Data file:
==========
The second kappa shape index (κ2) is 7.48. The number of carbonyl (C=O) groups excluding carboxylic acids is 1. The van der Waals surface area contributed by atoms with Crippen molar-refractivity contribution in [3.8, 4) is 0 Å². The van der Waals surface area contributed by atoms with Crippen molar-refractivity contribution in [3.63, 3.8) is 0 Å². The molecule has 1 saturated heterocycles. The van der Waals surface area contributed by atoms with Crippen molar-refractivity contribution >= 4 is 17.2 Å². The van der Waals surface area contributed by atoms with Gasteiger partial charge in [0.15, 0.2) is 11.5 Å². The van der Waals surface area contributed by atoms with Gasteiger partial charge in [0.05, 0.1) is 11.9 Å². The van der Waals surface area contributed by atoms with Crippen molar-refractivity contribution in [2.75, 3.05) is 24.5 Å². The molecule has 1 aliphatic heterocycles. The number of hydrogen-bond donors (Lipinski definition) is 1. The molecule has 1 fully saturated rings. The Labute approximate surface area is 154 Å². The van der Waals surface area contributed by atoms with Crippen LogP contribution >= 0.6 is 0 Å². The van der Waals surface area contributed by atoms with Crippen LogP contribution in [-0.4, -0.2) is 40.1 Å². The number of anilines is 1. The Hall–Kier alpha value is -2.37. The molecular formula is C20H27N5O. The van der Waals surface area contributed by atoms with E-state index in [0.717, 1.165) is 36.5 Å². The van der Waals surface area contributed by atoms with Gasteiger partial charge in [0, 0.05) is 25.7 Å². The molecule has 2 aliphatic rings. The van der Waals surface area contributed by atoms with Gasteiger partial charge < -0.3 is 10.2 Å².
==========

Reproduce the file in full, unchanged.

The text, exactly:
The second kappa shape index (κ2) is 7.48. The number of carbonyl (C=O) groups excluding carboxylic acids is 1. The van der Waals surface area contributed by atoms with Crippen molar-refractivity contribution in [3.8, 4) is 0 Å². The van der Waals surface area contributed by atoms with Crippen molar-refractivity contribution in [3.63, 3.8) is 0 Å². The molecule has 1 saturated heterocycles. The van der Waals surface area contributed by atoms with Crippen molar-refractivity contribution >= 4 is 17.2 Å². The van der Waals surface area contributed by atoms with Gasteiger partial charge in [0.15, 0.2) is 11.5 Å². The van der Waals surface area contributed by atoms with Gasteiger partial charge in [0.05, 0.1) is 11.9 Å². The van der Waals surface area contributed by atoms with Crippen molar-refractivity contribution in [2.75, 3.05) is 24.5 Å². The molecule has 1 aliphatic heterocycles. The number of hydrogen-bond donors (Lipinski definition) is 1. The molecule has 1 fully saturated rings. The Labute approximate surface area is 154 Å². The van der Waals surface area contributed by atoms with Crippen LogP contribution >= 0.6 is 0 Å². The van der Waals surface area contributed by atoms with Crippen LogP contribution in [-0.4, -0.2) is 40.1 Å². The number of anilines is 1. The Hall–Kier alpha value is -2.37. The molecular formula is C20H27N5O. The van der Waals surface area contributed by atoms with E-state index in [0.717, 1.165) is 36.5 Å². The van der Waals surface area contributed by atoms with Gasteiger partial charge in [0, 0.05) is 25.7 Å². The molecule has 2 aliphatic rings. The van der Waals surface area contributed by atoms with Gasteiger partial charge < -0.3 is 10.2 Å².